[nfbmi-talk] Fw: calley honorred just too sick

Mark Eagle markaeagle at yahoo.com
Thu Oct 15 19:13:22 UTC 2015


As a committee member of the Ingham County Equal opportunity Committee. I have pushed for self identifying and increased hiring of persons with disabilities. We have made more progress in the last three months than the state of Michigan has done in 1 year. There is no commitment by state agencies to properly implement directive 2014-1. 
       From: David Robinson via nfbmi-talk <nfbmi-talk at nfbnet.org>
 To: NFB of Michigan Internet Mailing List <nfbmi-talk at nfbnet.org> 
Cc: David Robinson <drob1946 at gmail.com> 
 Sent: Thursday, October 15, 2015 2:55 PM
 Subject: [nfbmi-talk] Fw: calley honorred just too sick
   
What a joke. Blind people don't have to self identifiy. State employment practices are worse then ever and this directive is nothing but a lie and a crime on the part of public officials. 
----- Original Message ----- 
From: joe harcz Comcast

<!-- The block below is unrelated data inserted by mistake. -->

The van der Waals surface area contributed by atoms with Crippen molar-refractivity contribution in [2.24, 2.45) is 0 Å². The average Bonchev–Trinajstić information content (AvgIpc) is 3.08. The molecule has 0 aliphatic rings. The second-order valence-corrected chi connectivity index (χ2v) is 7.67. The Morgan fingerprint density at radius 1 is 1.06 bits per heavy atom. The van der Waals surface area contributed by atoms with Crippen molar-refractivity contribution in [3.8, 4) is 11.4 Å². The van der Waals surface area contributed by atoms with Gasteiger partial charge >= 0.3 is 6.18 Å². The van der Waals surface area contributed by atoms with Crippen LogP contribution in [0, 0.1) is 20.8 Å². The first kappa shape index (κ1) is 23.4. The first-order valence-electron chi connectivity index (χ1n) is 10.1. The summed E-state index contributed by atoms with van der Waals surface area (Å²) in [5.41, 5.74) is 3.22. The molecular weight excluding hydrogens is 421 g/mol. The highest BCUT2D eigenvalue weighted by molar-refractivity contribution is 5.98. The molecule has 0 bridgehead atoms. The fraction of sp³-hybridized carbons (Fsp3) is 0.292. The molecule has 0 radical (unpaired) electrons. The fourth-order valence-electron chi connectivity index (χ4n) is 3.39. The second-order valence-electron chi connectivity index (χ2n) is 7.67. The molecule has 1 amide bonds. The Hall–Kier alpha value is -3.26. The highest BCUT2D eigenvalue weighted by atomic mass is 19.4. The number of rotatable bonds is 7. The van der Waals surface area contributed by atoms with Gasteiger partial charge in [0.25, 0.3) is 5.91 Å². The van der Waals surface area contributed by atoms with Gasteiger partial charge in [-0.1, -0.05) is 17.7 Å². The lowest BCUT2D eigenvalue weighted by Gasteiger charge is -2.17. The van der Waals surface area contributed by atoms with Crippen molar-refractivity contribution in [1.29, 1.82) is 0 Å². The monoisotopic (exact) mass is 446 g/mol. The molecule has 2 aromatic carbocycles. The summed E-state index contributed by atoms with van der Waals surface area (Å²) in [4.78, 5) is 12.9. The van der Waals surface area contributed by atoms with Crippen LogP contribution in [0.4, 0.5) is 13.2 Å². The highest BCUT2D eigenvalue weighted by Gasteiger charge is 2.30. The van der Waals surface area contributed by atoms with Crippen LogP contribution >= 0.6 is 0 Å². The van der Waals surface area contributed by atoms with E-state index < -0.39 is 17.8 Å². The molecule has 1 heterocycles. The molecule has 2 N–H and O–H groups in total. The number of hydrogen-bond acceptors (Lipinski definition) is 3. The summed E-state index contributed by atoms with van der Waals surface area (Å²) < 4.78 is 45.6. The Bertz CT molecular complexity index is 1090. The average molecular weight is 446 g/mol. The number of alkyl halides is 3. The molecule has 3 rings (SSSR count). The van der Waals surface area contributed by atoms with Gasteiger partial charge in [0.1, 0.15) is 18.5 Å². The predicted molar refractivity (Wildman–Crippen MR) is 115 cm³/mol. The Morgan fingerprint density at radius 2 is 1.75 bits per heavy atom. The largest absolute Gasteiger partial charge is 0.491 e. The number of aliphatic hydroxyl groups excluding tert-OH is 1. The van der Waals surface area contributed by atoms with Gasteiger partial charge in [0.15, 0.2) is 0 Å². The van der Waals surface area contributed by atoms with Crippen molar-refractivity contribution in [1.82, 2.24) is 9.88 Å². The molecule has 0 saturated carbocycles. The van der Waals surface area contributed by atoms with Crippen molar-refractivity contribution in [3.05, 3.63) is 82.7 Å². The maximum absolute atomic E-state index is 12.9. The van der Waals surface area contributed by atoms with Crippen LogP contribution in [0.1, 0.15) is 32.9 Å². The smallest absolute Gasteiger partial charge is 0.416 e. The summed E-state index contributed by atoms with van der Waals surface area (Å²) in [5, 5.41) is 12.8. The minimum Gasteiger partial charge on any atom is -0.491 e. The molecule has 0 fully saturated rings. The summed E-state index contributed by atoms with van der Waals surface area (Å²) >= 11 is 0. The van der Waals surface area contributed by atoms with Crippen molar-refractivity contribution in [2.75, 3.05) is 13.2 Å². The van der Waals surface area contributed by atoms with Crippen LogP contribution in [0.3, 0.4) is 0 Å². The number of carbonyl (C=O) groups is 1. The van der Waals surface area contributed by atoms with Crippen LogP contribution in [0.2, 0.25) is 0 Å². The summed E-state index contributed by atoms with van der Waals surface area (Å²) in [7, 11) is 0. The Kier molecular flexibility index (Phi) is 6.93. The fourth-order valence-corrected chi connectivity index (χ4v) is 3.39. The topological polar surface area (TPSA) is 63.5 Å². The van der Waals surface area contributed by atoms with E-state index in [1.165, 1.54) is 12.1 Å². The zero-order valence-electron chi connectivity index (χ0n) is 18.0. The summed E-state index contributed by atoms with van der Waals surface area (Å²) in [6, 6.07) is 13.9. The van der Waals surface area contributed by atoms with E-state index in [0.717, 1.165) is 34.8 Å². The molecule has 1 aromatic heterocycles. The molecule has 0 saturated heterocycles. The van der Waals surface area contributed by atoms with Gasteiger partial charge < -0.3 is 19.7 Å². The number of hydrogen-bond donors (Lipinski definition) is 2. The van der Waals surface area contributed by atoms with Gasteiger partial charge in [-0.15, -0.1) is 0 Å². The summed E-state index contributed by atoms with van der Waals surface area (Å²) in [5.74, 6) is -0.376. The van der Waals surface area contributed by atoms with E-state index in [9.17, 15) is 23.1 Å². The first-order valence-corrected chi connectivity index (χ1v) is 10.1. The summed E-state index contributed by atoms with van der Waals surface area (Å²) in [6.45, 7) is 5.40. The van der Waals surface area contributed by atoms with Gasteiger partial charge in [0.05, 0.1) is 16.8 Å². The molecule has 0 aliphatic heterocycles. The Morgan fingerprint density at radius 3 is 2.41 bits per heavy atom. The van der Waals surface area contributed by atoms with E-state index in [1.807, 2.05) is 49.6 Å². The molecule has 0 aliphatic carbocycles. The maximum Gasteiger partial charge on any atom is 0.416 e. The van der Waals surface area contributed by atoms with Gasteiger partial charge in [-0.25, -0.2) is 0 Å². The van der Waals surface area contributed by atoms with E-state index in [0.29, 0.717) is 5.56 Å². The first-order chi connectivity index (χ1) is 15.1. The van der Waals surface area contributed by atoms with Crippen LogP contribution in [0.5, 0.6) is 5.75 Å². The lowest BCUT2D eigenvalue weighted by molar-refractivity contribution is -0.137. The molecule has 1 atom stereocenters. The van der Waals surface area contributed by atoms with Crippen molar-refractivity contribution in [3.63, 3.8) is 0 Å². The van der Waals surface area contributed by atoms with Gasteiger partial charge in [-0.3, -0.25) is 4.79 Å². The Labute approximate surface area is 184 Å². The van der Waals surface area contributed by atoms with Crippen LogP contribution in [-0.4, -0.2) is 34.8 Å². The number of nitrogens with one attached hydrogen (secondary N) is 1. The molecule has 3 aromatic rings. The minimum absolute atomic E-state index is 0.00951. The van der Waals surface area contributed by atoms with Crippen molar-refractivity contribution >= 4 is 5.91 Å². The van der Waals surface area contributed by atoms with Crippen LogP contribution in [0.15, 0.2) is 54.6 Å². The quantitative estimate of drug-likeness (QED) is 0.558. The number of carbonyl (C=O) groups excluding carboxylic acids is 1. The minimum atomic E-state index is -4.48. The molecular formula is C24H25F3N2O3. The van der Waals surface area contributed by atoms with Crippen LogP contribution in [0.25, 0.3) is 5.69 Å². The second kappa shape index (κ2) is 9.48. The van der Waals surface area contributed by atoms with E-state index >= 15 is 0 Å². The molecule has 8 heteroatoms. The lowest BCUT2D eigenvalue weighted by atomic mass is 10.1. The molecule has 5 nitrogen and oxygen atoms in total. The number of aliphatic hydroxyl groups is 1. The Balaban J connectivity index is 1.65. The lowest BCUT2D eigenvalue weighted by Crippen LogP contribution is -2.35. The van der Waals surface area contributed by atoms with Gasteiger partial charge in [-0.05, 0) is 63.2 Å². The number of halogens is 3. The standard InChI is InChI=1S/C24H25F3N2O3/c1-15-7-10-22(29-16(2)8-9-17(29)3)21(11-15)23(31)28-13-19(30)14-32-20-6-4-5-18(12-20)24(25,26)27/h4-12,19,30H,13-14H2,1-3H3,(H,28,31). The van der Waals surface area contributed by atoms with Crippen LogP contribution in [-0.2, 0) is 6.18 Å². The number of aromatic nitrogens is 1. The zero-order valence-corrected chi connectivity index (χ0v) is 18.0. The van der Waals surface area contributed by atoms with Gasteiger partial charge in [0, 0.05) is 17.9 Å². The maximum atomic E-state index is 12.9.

To: terry Eagle 
Cc: Mark Eagle ; David Robinson NFB MI ; Eleanor Canter ; Darma Canter 
Sent: Thursday, October 15, 2015 2:41 PM
Subject: calley honorred just too sick


Date: Thursday, October 15, 2015
Subject: Calley Honored for Disability Work
To: "
MDRCCORE at listserv.prosynergy.org"
<
MDRCCORE at listserv.prosynergy.org>

MIRS Wednesday

Calley Honored For Encouraging Hire Of More State Workers With Disabilities
Lt. Gov. Brian
CALLEY
today was honored with an award from Michigan Rehabilitation Services for his role in pushing state departments to hire more workers with disabilities (See
"Gov's Directive: Hire More People With Disabilities Into State Workforce,"
10/27/14).

While there's no hard-and-fast way to track it due to privacy issues, Calley said he's "confident" the state is making progress toward its pledge to hire
more employees with disabilities.

"We don't require anybody to disclose if they even have a disability," Calley said.

At the same time, Calley said the state is in the process of creating a system where hires can self-identify as someone with a disability to be an "inspiration"
for others, which he said would give a better idea behind the "gross number" of those hires.

Another part of the executive directive was to train more existing state employees on "disability etiquette" by July of 2016 to accommodate other workers
with disabilities.

A state report in April, issued as part of the response to the executive directive, found there was no existing formal training for disability etiquette.
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